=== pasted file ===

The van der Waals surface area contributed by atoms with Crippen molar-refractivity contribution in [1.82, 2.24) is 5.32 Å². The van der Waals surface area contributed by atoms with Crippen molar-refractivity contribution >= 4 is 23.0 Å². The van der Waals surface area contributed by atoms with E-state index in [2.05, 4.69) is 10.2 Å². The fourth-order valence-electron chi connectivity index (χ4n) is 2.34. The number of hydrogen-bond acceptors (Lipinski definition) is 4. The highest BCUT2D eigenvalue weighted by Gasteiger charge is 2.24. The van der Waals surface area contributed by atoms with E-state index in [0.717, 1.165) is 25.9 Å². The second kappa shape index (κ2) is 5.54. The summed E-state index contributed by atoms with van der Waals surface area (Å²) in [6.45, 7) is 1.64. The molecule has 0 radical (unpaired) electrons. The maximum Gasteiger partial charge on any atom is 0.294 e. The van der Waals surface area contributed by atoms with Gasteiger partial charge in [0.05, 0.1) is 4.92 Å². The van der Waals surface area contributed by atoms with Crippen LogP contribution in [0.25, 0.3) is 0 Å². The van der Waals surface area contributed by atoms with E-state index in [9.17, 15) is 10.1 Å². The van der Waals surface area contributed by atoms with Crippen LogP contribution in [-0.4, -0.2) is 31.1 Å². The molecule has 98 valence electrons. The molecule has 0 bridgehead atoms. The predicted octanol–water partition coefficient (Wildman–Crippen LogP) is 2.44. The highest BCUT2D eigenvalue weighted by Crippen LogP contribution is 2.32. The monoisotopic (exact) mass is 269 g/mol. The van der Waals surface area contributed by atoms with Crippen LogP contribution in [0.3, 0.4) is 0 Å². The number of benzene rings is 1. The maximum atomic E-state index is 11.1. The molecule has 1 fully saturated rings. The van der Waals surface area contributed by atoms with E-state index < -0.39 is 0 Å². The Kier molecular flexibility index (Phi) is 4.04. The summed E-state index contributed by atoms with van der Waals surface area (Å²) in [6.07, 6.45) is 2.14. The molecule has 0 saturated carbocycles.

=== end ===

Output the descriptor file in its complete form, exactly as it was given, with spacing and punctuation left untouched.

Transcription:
The van der Waals surface area contributed by atoms with Crippen molar-refractivity contribution in [1.82, 2.24) is 5.32 Å². The van der Waals surface area contributed by atoms with Crippen molar-refractivity contribution >= 4 is 23.0 Å². The van der Waals surface area contributed by atoms with E-state index in [2.05, 4.69) is 10.2 Å². The fourth-order valence-electron chi connectivity index (χ4n) is 2.34. The number of hydrogen-bond acceptors (Lipinski definition) is 4. The highest BCUT2D eigenvalue weighted by Gasteiger charge is 2.24. The van der Waals surface area contributed by atoms with E-state index in [0.717, 1.165) is 25.9 Å². The second kappa shape index (κ2) is 5.54. The summed E-state index contributed by atoms with van der Waals surface area (Å²) in [6.45, 7) is 1.64. The molecule has 0 radical (unpaired) electrons. The maximum Gasteiger partial charge on any atom is 0.294 e. The van der Waals surface area contributed by atoms with Gasteiger partial charge in [0.05, 0.1) is 4.92 Å². The van der Waals surface area contributed by atoms with Crippen LogP contribution in [0.25, 0.3) is 0 Å². The van der Waals surface area contributed by atoms with E-state index in [9.17, 15) is 10.1 Å². The van der Waals surface area contributed by atoms with Crippen LogP contribution in [-0.4, -0.2) is 31.1 Å². The molecule has 98 valence electrons. The molecule has 0 bridgehead atoms. The predicted octanol–water partition coefficient (Wildman–Crippen LogP) is 2.44. The highest BCUT2D eigenvalue weighted by Crippen LogP contribution is 2.32. The monoisotopic (exact) mass is 269 g/mol. The van der Waals surface area contributed by atoms with Crippen LogP contribution in [0.3, 0.4) is 0 Å². The number of benzene rings is 1. The maximum atomic E-state index is 11.1. The molecule has 1 fully saturated rings. The van der Waals surface area contributed by atoms with E-state index < -0.39 is 0 Å². The Kier molecular flexibility index (Phi) is 4.04. The summed E-state index contributed by atoms with van der Waals surface area (Å²) in [6.07, 6.45) is 2.14. The molecule has 0 saturated carbocycles.